Marthage listed four incidents over the past several years where she and her office filed official complaints with the Professional Responsibility Board because they felt Burgoon failed to recuse himself from a particular case where he had “obvious conflicts.”
In the most recent case, an assault with a deadly weapon against a Bennington resident named Johnathan Bell, Marthage said that at the same time he was representing Bell, Burgoon was assigned to represent the actual victim of the crime. Allegedly, Burgoon never recused himself until it became known to others.
“That’s an outrageous conflict,” Marthage said.
In the most recent cases expected to come before the Bennington Superior Court, according to court documents, Burgoon filed a motion to continue in a kidnapping case due to a “personal emergency.” A separate motion was filed a few days later by Burgoon’s employer, Furlan & Associates of Rutland. In the second motion, Mark Furlan asked the judge for a continuation of 60 days, as the attorney in the matter is not “currently available.”
In both cases, the motion to extend, or continue, was granted.
Burgoon worked directly for the private law firm under contract with the state of Vermont’s Defender General’s Office. Vermont’s Defender General oversees contracts to law firms in anticipation of public defender needs because of lawyer conflict. Over the past two years, Burgoon became the number one go-to position as Bennington’s Conflict Counsel.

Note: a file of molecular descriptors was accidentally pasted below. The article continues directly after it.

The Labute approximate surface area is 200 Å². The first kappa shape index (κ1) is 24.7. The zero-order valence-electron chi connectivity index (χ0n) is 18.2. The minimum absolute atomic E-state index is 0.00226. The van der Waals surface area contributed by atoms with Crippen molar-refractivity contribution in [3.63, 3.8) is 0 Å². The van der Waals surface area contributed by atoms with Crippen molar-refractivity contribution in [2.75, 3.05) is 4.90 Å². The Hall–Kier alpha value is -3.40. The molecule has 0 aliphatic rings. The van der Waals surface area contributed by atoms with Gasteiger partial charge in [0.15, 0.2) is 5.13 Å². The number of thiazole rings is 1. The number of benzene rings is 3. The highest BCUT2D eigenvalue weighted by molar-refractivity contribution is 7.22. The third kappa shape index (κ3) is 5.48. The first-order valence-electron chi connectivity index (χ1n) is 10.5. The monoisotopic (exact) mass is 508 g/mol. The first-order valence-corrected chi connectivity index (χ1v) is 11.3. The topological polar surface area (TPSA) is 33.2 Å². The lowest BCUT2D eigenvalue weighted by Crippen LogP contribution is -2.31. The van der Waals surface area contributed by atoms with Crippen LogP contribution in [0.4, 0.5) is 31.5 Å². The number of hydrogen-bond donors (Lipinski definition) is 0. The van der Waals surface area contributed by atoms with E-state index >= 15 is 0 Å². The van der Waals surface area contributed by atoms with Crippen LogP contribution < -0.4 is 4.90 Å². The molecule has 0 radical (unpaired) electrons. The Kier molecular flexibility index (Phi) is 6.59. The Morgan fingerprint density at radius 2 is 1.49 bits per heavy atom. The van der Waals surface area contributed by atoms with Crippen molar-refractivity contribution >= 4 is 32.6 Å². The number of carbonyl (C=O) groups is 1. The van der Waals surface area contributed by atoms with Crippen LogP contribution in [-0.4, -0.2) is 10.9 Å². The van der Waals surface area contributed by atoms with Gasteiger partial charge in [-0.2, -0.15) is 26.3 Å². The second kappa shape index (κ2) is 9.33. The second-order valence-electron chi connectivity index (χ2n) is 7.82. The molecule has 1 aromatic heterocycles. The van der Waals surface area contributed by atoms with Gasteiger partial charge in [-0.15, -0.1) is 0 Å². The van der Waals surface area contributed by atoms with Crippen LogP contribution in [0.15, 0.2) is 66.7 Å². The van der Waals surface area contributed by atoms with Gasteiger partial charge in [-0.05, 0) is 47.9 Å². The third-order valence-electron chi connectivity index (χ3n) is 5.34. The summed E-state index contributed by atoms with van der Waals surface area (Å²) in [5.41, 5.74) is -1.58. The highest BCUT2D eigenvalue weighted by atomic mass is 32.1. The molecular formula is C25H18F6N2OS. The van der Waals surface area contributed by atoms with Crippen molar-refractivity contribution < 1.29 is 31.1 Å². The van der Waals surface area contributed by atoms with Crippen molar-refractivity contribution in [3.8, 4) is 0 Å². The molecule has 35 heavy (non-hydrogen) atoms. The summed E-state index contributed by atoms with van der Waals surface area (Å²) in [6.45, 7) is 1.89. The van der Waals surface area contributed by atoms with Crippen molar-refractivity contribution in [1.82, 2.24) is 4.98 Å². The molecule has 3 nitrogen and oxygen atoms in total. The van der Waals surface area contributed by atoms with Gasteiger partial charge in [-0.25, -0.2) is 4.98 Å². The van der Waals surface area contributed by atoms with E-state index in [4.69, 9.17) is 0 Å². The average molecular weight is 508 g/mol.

A recent post in Vermont’s Bar Association classified section dated Feb. 6 listed an opening for a full-time attorney for Furlan & Associates to handle a criminal defense caseload in Southwestern Vermont. It was unclear at the time whether the job listing was related to Burgoon’s departure. A phone message and email to the firm were left unanswered Tuesday evening.
However, a source in the Bennington courthouse confirmed that Burgoon has been missing since last week and that no one seems to know where he is, when or if he’s coming back.
“It seems to me his departure was of a permanent nature,” someone with knowledge of the situation told the Banner.
When asked whether this will have any impact on Bennington’s courts or has the potential to delay cases in Bennington, they responded, “Sure. Depending on how quickly he can be replaced.”
The Banner reached out to Erica Marthage and Richard Burgoon directly. Burgoon answered an email seeking comment by saying, “No thanks. Everything is good.” Marthage told us she knows what the Banner has been told, adding that it’s “interesting.” Neither returned follow-up calls or emails.
When reached for comment, Vermont Defender General Matt Valerio was forthcoming about the situation.